“The longer he’s not president, the more he’s going to realize he can be a kingmaker, and can still be the lead in the Republican Party even if he’s not president,” said Doug Deason, a Texas donor with close ties to the Trump family who said he doesn’t expect Trump to run. “I just think he’s going to realize the freedom that he has.”

The growing dissent and ebbing support have undercut the former president’s efforts to portray himself as an unassailable figure, and thrown suspense into the upcoming primary season.

Behind the scenes Trump has pushed back on aides, and even screamed at advisers, who have told him not to focus so much on re-litigating the last election, according to three people familiar with the matter. One adviser recalled a recent phone call in which Trump started shouting that he won the election after a person started discussing some of the reasons he lost — and how he could improve in 2024. Trump has also complained to advisers about the new limits on his megaphone, as cable news networks shun live coverage of his mass rallies and his social media accounts lie dormant, two of his advisers said.

Online searches, social media interactions and television news mentions have all fallen sharply since he left office.

“People aren’t necessarily seeing his messaging as much. They just say he’s not on Twitter, they don’t really know what he’s doing,” said a senior Republican, reflecting private conversations with donors and operatives. “A lot of people now say to me: 'He did great things, he was a great president, but it’s time for something new.’”

Frustrations in the party have also grown about Trump spending less than $1.5 million in the second half of last year to help other Republicans, according to federal reports. Trump advisers say he wants to remain tightfisted with his political action committee outlays, though he will likely spend more ahead of the 2022 midterms.

“As opposed to being out there and to try to help the party, he is trying to help himself,” said one prominent Republican activist in Michigan. “He is completely focused on himself, and it is getting tiring.”

On Friday, the National Republican Senatorial Committee held a fundraiser for major donors at Mar-a-Lago, Trump’s estate in Florida. Trump spoke to some of the committee’s top donors over lunch and, while ticking through races, vowed to help the Republican Party win back the majority. But he later falsely told guests the election was stolen and insulted Senate Minority Leader Mitch McConnell (R-Ky.), according to a person with knowledge of his comments.

In recent months, he has repeatedly attacked McConnell, former vice president Mike Pence and a range of other senators and lawmakers from his own party. At the same time, McConnell has boasted that not a single Republican senator has publicly supported removing him as leader, an oft-repeated Trump demand.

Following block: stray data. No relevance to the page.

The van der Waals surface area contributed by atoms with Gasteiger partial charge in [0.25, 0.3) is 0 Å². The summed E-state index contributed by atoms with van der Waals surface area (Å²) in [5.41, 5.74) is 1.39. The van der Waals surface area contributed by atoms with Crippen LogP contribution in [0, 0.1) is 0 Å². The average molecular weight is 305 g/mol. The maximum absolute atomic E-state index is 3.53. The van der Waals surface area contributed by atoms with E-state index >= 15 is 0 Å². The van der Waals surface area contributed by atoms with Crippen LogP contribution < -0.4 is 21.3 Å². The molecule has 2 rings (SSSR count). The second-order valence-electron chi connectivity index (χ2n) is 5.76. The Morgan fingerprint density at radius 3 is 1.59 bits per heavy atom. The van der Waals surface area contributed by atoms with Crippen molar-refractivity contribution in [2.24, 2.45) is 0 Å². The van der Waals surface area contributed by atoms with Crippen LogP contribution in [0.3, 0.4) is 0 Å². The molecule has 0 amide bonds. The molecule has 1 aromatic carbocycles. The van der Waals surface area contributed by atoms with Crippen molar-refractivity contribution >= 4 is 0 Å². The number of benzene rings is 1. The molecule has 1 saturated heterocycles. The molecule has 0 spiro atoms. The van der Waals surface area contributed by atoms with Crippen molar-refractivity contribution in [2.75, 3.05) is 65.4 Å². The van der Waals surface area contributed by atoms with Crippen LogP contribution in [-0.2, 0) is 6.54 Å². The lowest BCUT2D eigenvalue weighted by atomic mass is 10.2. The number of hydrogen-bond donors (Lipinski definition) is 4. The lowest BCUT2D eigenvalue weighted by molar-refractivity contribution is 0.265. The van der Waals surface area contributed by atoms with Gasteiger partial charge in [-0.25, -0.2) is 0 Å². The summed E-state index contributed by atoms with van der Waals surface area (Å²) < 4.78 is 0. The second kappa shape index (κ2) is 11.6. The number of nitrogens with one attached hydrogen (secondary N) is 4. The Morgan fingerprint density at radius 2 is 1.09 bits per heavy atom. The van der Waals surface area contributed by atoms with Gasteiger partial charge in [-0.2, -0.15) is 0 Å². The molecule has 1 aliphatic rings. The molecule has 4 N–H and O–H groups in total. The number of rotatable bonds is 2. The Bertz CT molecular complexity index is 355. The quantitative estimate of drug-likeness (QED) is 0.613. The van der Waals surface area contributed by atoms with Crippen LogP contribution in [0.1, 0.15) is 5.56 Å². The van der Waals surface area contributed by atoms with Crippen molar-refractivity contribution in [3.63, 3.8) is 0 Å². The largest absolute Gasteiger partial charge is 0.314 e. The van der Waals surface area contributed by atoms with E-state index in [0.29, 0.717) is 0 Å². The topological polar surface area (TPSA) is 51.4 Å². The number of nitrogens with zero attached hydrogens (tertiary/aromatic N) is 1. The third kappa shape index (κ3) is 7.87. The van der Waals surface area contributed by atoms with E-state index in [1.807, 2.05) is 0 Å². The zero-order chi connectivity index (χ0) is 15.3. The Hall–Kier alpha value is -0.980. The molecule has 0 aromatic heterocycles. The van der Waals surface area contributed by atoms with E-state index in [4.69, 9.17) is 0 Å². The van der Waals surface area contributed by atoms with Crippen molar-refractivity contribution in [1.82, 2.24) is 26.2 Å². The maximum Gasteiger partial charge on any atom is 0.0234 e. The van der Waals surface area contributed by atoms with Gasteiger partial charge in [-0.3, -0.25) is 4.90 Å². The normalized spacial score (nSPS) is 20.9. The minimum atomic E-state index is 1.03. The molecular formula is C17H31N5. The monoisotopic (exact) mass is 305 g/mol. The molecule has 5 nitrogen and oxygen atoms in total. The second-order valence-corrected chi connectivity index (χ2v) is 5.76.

Polls also have begun to show some weakening among Trump’s electoral coalition, even as Republicans appear poised for huge gains in the midterm election.

Trump’s favorability remains high among registered Republicans, at just under 80 percent in an Economist-YouGov tracking poll this month. But the same poll found 54 percent of Republicans saying they viewed him “very favorably,” compared with 68 percent right before the Jan. 6 insurrection last year and 74 percent in the month before the riot.

A Trump adviser who has frequently spoken with the former president said voters are drawing a distinction between him and his agenda. “They needed a break from him,” the adviser said. “They’re not sure they want him back in their lives, even if they loved the policies.”

The share of Republican and Republican-leaning voters who consider themselves more a supporter of Trump than the party dropped to 36 percent in January’s NBC News-Wall Street Journal poll, down 10 points from a year ago. An October Pew poll found two-thirds of Republicans and Republican-leaning independents wanted Trump to remain a major political figure. Only 44 percent wanted to see him run again for president.

“He is still God among Republicans, but independents don’t want him to run again. They have had enough,” said Frank Luntz, a pollster who has previously advised Republican leaders. “They aren’t happy with Biden and they weren’t happy with Trump, and they want something new.”

Trump remains helpful to the dozens of candidates he has endorsed — and has more assets than other Republicans, including $122 million in his war chest, high popularity among the party’s base and ability to draw bigger crowds, according to donors and operatives.

In North Carolina, for example, Rep. Ted Budd has benefited from Trump’s endorsement in a Senate race, according to Jonathan Felts, an adviser. When Trump endorsed Budd, Felts said, online contributions “skyrocketed,” and their ability to attract grass-roots volunteers surged.